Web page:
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Bargain Alert: Why Braze’s Selloff Looks Overdone

Braze Stock price

The 17% drop from February’s peak, through the middle of last week might well have been a fair warning to investors of Braze, Inc (NASDAQ: BRZE), ahead of the company’s earnings last Wednesday. The customer engagement platform had been rallying all the way from the end of 2022 through the first few weeks of February, and while it still had a long way to go to get back to 2021’s post-IPO high of around $98, the multi-year rally was looking stronger than ever

However, as can often happen on Wall Street, any weakness ahead of a big event, like an earnings release, can send investors to the door before anything is confirmed. What’s interesting in the case of Braze, and what’s making us ask if there’s a potential opportunity here, is that the company managed to deliver a solid beat on analyst expectations. This was the case for both topline revenue and bottom-line earnings, the former showing year-on-year growth of more than 32% and the latter just shy of showing a profit. 

Anyone who was hoping for this to confirm the selloff from the previous four weeks had been a misunderstanding, however, was disappointed. There were signs that customer growth was slowing, which fed into management’s decision to offer forward guidance that was softer than expected. 

Devil In The Details 

If nothing else, Wall Street is forward-looking. It’s always happy to see a stock report strong performance from past quarters, but what it really wants to see is bullish guidance for the coming quarters. So with the negative part of the report having been quickly digested, it wasn’t a surprise to see shares selloff in the aftermath.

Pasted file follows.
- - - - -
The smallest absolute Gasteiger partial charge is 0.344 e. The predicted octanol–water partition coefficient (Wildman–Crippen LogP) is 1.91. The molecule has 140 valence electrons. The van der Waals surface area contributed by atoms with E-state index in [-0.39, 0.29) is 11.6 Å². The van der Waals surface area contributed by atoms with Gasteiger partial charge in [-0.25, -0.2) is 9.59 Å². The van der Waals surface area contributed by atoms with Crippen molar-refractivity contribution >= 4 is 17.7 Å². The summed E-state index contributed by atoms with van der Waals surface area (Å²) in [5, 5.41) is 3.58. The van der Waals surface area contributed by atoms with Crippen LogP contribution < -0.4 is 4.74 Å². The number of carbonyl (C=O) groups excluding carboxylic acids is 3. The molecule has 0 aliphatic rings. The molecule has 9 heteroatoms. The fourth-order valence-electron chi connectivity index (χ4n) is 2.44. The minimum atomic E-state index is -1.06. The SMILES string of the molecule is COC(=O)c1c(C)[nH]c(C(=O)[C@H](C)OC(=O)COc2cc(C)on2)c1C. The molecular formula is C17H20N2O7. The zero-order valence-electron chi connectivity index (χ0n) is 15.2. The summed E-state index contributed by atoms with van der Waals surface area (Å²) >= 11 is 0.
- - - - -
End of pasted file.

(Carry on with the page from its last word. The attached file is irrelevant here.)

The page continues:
With them having already shed 17% of their value coming into the release, they fell a further 19% through Tuesday morning, making for a combined 33% drop from February’s peak. However, for those of us on the sidelines, this has all the makings of an overreaction, and there are several reasons to think the weakness is temporary. 

Consider, for example, that at $131 million, it was the company’s highest revenue print ever. At the same time, their operating income improved in the last quarter, while it was their best EPS print since going public.

There’s also the fact that from the previous week to last week’s release, the team at UBS was upgrading the stock on the back of its long-term potential. Having previously had Braze stock rated Neutral, they upped it to a full Buy while boosting their price target to $62. With all the selling in the meantime, this is now pointing to an upside of almost 50%. 

Bullish Analyst Upgrades

Sure, UBS might have overestimated the company’s growth prospects and been caught by surprise by the soft guidance, but even since the release, we’ve seen a ton of other analysts joining the bull’s corner. Needham, Piper Sandler, TD Cowen, and Raymond James are just a handful of those who’ve reiterated their Buy ratings on Braze stock since last week’s release. In terms of refreshed price targets, three are at $65, which is even higher than UBS’, calculated before the update. 

All this lends itself to the argument that the post-earnings selloff in Braze shares is an overreaction, and shares could soon be due for a pullback. From the technical side of things, it’s worth noting that at 24, the stock’s relative strength index (RSI) is heavily extended and points to extremely oversold conditions. This can be one of the most reliable indicators when it comes to a stock’s short-term outlook and suggests the current bout of selling could soon run out of momentum. 

Coupled with so many analysts calling for at least a 50% upside in the medium to longer term, you can’t help but feel this could be one of the great entry opportunities of the year.   

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